A user named Roma, a prolific member of Russia's most popular social networking site, leaves a digital trail a mile long. It is made up of pictures of Russian military jets, idling on a little-used airfield in western Syria.
The photos – hundreds of them, posted by Roma and myriad other users – surface on Instagram and on VK, the Russian version of Facebook. The first of these photos appeared just hours after Russia began bombing rebel-held Syrian territory this month, well before many media outlets and even some governments had confirmed the details of the incursion. They are, in many ways, the first visual evidence of a dangerous development in the world's deadliest continuing conflict.
From the earthquake in Nepal in April to the current refugee crisis in Europe, a new digital phenomenon has created a unique way of collecting real-time information from the front lines of the world's most volatile hot spots.
For years, journalists, law-enforcement organizations and intelligence agencies have scoured through social media posts for information about rapidly unfolding global events – the idea being that the people first to relay information about an incident are the ones who happen to be around when it happens, and more often than not, those people have Twitter and Facebook accounts. But in recent years, more and more social media sites have started "geo-tagging" their users' posts – embedding detailed information about where in the world those tweets and posts were sent.
The result is a new kind of map – a twinning of social media posts and geographic data to create what is perhaps the most instantaneous repository of real-time information about wars, natural disasters and other global crises.
"We had no idea how much info was out there," says Karl Swannie, CEO of Echosec, a tiny Victoria-based startup that has become, in the span of a year and a half, one of the world's leading providers of geographically mapped social media data.
"It turns out, people are more likely to take a picture before they run away."
Quietly, Echosec has become an indispensable resource for law-enforcement agencies and media outlets looking for instantaneous information on global events. What began just last year as a simple social media search engine staffed by just four employees is now a 14-person operation – catering to the sort of people who spend countless hours monitoring the social media posts of Islamic State fighters and Russian soldiers.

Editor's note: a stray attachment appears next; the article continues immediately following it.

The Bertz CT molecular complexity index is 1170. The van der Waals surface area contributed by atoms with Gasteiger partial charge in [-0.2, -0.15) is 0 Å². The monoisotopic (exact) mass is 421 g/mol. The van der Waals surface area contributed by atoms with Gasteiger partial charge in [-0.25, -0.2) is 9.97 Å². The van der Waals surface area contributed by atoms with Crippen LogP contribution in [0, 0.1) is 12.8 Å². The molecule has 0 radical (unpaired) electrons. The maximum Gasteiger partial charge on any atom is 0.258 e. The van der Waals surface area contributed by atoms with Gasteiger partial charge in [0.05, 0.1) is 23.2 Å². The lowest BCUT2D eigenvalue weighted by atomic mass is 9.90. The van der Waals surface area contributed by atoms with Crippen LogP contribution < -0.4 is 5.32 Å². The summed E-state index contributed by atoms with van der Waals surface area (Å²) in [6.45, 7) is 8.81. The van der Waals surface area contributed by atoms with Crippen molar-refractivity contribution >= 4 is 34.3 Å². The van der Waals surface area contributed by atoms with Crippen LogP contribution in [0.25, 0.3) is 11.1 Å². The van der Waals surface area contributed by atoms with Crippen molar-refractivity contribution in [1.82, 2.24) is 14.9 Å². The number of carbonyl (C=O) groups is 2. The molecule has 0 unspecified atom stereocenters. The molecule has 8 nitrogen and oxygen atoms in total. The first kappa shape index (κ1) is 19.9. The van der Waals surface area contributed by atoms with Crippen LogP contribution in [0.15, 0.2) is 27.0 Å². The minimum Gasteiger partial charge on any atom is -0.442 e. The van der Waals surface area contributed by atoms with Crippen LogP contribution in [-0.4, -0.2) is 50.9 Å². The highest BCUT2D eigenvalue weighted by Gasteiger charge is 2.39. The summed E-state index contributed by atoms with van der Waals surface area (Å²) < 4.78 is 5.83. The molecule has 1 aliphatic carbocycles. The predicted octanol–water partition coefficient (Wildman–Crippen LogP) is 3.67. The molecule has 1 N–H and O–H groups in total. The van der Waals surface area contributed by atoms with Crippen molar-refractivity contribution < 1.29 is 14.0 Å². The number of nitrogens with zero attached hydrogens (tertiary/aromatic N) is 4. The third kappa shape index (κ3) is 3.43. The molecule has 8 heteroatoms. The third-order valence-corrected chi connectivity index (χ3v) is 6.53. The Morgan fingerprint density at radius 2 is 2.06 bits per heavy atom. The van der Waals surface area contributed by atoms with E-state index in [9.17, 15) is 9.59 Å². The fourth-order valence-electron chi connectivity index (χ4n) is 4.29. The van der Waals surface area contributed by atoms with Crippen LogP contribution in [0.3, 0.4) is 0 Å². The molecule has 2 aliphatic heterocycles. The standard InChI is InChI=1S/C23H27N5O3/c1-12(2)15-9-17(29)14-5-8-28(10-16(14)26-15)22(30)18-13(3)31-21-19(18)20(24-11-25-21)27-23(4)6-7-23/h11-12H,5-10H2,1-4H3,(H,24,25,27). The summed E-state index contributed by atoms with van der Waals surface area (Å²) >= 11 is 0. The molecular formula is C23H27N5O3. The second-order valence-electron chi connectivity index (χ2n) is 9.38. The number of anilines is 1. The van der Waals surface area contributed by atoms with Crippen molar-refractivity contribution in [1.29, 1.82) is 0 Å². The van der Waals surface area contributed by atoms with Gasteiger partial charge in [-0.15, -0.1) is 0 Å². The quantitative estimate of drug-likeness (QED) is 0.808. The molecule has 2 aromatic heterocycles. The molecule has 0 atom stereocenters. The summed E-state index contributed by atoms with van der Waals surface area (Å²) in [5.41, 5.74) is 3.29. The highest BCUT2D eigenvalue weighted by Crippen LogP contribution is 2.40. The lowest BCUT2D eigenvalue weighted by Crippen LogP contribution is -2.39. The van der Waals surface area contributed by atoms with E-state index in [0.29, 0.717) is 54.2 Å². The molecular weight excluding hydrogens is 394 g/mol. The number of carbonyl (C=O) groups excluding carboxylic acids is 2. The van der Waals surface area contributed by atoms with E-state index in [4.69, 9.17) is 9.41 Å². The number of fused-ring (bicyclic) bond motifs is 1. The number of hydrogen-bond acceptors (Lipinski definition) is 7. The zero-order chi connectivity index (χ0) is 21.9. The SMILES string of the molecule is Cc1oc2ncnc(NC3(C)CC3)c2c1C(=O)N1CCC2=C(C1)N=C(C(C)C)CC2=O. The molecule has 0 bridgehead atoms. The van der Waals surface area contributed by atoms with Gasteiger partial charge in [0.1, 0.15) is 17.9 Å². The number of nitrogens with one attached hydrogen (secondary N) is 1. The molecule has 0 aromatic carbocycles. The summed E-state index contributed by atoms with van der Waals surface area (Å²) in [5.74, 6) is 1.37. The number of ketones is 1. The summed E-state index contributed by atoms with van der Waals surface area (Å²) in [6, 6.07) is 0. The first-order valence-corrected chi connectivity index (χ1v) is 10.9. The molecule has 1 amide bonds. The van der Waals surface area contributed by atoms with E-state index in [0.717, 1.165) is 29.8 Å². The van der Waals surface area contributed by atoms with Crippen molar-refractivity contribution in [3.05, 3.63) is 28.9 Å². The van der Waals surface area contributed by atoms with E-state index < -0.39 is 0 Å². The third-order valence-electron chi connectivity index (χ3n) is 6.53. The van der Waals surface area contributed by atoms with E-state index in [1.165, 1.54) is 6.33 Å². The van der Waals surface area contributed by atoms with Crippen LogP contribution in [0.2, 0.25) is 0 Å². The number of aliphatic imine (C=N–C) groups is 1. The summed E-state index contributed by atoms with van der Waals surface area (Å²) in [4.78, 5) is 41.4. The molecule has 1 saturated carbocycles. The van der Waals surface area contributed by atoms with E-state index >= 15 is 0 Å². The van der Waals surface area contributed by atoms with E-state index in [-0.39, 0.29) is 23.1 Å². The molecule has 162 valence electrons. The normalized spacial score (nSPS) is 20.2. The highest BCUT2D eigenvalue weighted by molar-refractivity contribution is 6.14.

But Echosec's success has also exposed another reality of the social media age – the old adage "loose lips sink ships" is far less strictly followed by those with a Twitter account.
A quick search of some of the world's most heavily guarded military installations on Echosec instantly brings up dozens of posts and photos from areas such as the Bagram Airfield in Afghanistan and the Guantanamo Bay Naval Base in Cuba. Even North Korea, a virtual black hole of Internet activity, shows signs of illicit social media life.
"It's amazing," Mr. Swannie says. "We go look at some place like Fort McMurray, where all these companies have spent huge amounts of money on physical fences – but there's no digital fences."
The service is still far from perfect. Given the sheer volume of social media posts EchoSec monitors, it is often difficult to separate the information from the noise. In one town in western Syria – the site of fierce fighting between the Islamic State and its regional enemies – many of the most revealing posts about the conflict are buried under an avalanche of election-related tweets by a user who appears to be Syria's most enthusiastic Donald Trump supporter.
Still, the ability to organize social media information on a map – honing in on specific parts of the world where, more often than not, it is far too dangerous for most people to travel physically – represents a fundamental shift in how real-time information about global events is acquired.
Significantly, none of the information monitored by services such as Echosec resides in some secret database – every post, every picture, is drawn from a publicly accessible corner of the Internet.
"It reminds me of the early days of search engines," says Mr. Swannie, recalling a time when many Internet users didn't yet realize the information they posted on their websites could be seen by just about anyone in the world. "People need to get smarter about what they're posting – we weren't expecting to find this much information."